What a way to die!
….and come to think of it: what a way to live! What a way to live every day we have on earth, up to and including our final day.
Since becoming bishop, over three years ago, I have come to treasure a similar night-time prayer supposedly coined by Pope John XXIII who ended each day with these words: “Dear Lord. Another long day is about to end, and I am very weary. This is your church. I’m going to bed now. Amen.”
If we don’t see Jesus’ famous last words as words for every day of our lives, chances are we’ll live as if it’s all about us…as if our times, our decisions, our actions, our lives were all in our own hands--accountable to no one else.
If we don’t see Jesus’ famous last words as words for every day of our lives, chance are we’ll take ourselves way too seriously. All of us, every last one of us, needs to cultivate the gentle art of confronting our dispensability. We are wise to recall the simple truth that on the morning of the day that we leave this earth, there will be things on our “to do” list that simply will not get done.
So Jesus’ famous last words aren’t just good for dying. They’re indispensable for living—each and every day, always and forever praying: “Father, into your hands, I commend my spirit. Whatever good I am privileged to do this day, whatever grace I am allowed to receive, it all comes from You. So at the start of this new day I pray: Father, in your hands I commend my spirit. Let me live, and truly live, before I die.”
These are particularly good words for us to ponder this evening, not only as we conclude the season of Lent, but also as we gather here for worship—for the first time in this lovely new facility, the PioneerCare Center--and as we formally welcome and install Pastor Christopher Eldredge as a valued member of the ministry staff.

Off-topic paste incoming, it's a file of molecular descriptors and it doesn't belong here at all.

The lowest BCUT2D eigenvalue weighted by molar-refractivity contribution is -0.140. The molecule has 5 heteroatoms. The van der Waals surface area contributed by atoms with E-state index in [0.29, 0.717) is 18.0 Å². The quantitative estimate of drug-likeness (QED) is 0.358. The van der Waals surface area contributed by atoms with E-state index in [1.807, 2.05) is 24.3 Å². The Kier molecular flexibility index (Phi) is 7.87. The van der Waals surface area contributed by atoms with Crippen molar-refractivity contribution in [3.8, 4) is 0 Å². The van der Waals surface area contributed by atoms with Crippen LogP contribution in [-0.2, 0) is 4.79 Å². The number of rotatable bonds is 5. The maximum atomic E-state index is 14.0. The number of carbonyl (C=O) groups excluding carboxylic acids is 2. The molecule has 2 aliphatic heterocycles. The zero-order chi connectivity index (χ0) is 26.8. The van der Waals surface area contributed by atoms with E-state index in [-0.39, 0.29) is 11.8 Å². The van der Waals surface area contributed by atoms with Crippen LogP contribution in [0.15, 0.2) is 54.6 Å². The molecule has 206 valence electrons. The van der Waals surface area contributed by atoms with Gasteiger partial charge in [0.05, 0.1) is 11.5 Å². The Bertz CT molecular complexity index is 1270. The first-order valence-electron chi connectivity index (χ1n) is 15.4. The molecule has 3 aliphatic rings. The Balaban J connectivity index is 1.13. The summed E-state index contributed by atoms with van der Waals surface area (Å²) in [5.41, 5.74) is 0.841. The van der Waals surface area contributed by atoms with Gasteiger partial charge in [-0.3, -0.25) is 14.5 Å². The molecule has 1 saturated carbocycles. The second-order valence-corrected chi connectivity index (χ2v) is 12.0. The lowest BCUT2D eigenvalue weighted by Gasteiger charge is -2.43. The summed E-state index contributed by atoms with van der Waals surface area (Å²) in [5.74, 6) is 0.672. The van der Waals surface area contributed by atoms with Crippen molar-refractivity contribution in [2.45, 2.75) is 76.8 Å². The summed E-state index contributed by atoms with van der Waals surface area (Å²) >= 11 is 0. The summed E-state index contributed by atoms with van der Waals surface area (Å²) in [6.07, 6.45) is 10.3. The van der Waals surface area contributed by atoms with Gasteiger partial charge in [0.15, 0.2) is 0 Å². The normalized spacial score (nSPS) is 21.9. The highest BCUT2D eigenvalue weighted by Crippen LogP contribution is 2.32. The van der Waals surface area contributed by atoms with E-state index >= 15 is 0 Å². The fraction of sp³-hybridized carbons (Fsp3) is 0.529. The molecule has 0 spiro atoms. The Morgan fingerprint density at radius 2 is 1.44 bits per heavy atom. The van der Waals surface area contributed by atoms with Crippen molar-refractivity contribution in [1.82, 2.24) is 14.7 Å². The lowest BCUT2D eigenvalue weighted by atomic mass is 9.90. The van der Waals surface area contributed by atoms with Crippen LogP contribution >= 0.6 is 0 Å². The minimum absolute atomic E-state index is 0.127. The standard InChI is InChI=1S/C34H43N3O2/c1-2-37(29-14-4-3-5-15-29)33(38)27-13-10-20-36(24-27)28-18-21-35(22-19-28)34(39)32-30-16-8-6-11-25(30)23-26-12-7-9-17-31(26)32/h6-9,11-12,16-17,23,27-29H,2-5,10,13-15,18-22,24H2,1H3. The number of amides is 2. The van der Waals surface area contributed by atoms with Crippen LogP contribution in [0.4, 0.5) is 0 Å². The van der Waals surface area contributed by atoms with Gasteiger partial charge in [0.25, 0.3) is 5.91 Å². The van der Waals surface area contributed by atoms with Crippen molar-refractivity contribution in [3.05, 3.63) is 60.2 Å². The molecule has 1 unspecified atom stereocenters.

PioneerCare has been around since 1928 and this organization still exists to help persons—whether they be residents, staff, visitors or members of sponsoring congregations—PioneerCare is about helping us all pray (and live!) as Jesus did: “Father, into your hands, I commend my spirit.”
As a treasured partner in social ministry and a fine representative of Lutheran Services in America here in Fergus Falls, I am struck by how PioneerCare views its mission in such a faithful, well-rounded way--to “promote quality of life in a Christ-like way for those we serve by providing diverse and holistic care focusing always on individual dignity and worth.”
PioneerCare and all of its services and programs, is here to help persons of all ages and circumstances say, with their Lord Jesus: “Father—you who have fashioned my life, you who are my source and my goal—in your hands, into your power and into your protection—I commend my spirit, I turn over my whole life, now and forever.”
That my dear friends is the business we are in together—whether we’re talking nursing care, social services, housekeeping, food services, chaplaincy or administration—everything we think, say and do through ministries of caring like this—is aimed at making that ancient Jewish bedtime prayer, Jesus’ famous last words, …making them our own words to live by and words to die by: “Father, into your hands, I commend my spirit.”
What a way to die!
And, better yet: what a way to live!
In the name of Jesus. Amen.